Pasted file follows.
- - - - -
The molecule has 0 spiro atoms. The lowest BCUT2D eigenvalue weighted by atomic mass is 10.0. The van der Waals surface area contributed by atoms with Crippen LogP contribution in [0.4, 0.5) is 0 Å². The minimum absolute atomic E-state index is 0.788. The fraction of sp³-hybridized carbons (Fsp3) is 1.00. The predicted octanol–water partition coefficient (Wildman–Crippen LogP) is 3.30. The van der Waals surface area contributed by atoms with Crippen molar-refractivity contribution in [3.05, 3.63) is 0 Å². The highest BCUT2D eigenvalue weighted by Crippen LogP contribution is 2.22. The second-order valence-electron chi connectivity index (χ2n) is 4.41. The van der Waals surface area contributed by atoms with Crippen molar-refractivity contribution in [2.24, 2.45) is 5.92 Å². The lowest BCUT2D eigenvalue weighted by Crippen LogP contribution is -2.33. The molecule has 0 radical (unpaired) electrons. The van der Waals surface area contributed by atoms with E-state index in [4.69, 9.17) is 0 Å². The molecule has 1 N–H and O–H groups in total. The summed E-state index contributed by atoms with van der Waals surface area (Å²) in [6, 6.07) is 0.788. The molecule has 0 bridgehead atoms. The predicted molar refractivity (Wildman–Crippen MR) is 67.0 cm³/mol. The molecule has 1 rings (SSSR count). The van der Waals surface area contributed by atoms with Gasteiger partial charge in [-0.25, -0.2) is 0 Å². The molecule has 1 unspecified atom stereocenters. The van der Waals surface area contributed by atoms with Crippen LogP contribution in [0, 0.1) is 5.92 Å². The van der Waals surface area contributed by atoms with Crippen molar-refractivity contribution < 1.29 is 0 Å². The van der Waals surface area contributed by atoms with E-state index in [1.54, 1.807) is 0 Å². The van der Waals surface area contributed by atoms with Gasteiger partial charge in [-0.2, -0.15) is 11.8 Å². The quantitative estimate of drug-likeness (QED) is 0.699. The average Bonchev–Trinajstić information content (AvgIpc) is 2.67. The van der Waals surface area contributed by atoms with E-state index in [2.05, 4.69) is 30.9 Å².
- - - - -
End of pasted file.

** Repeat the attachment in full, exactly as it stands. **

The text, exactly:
The molecule has 0 spiro atoms. The lowest BCUT2D eigenvalue weighted by atomic mass is 10.0. The van der Waals surface area contributed by atoms with Crippen LogP contribution in [0.4, 0.5) is 0 Å². The minimum absolute atomic E-state index is 0.788. The fraction of sp³-hybridized carbons (Fsp3) is 1.00. The predicted octanol–water partition coefficient (Wildman–Crippen LogP) is 3.30. The van der Waals surface area contributed by atoms with Crippen molar-refractivity contribution in [3.05, 3.63) is 0 Å². The highest BCUT2D eigenvalue weighted by Crippen LogP contribution is 2.22. The second-order valence-electron chi connectivity index (χ2n) is 4.41. The van der Waals surface area contributed by atoms with Crippen molar-refractivity contribution in [2.24, 2.45) is 5.92 Å². The lowest BCUT2D eigenvalue weighted by Crippen LogP contribution is -2.33. The molecule has 0 radical (unpaired) electrons. The van der Waals surface area contributed by atoms with E-state index in [4.69, 9.17) is 0 Å². The molecule has 1 N–H and O–H groups in total. The summed E-state index contributed by atoms with van der Waals surface area (Å²) in [6, 6.07) is 0.788. The molecule has 0 bridgehead atoms. The predicted molar refractivity (Wildman–Crippen MR) is 67.0 cm³/mol. The molecule has 1 rings (SSSR count). The van der Waals surface area contributed by atoms with Gasteiger partial charge in [-0.25, -0.2) is 0 Å². The molecule has 1 unspecified atom stereocenters. The van der Waals surface area contributed by atoms with Crippen LogP contribution in [0, 0.1) is 5.92 Å². The van der Waals surface area contributed by atoms with Crippen molar-refractivity contribution < 1.29 is 0 Å². The van der Waals surface area contributed by atoms with E-state index in [1.54, 1.807) is 0 Å². The van der Waals surface area contributed by atoms with Gasteiger partial charge in [-0.2, -0.15) is 11.8 Å². The quantitative estimate of drug-likeness (QED) is 0.699. The average Bonchev–Trinajstić information content (AvgIpc) is 2.67. The van der Waals surface area contributed by atoms with E-state index in [2.05, 4.69) is 30.9 Å².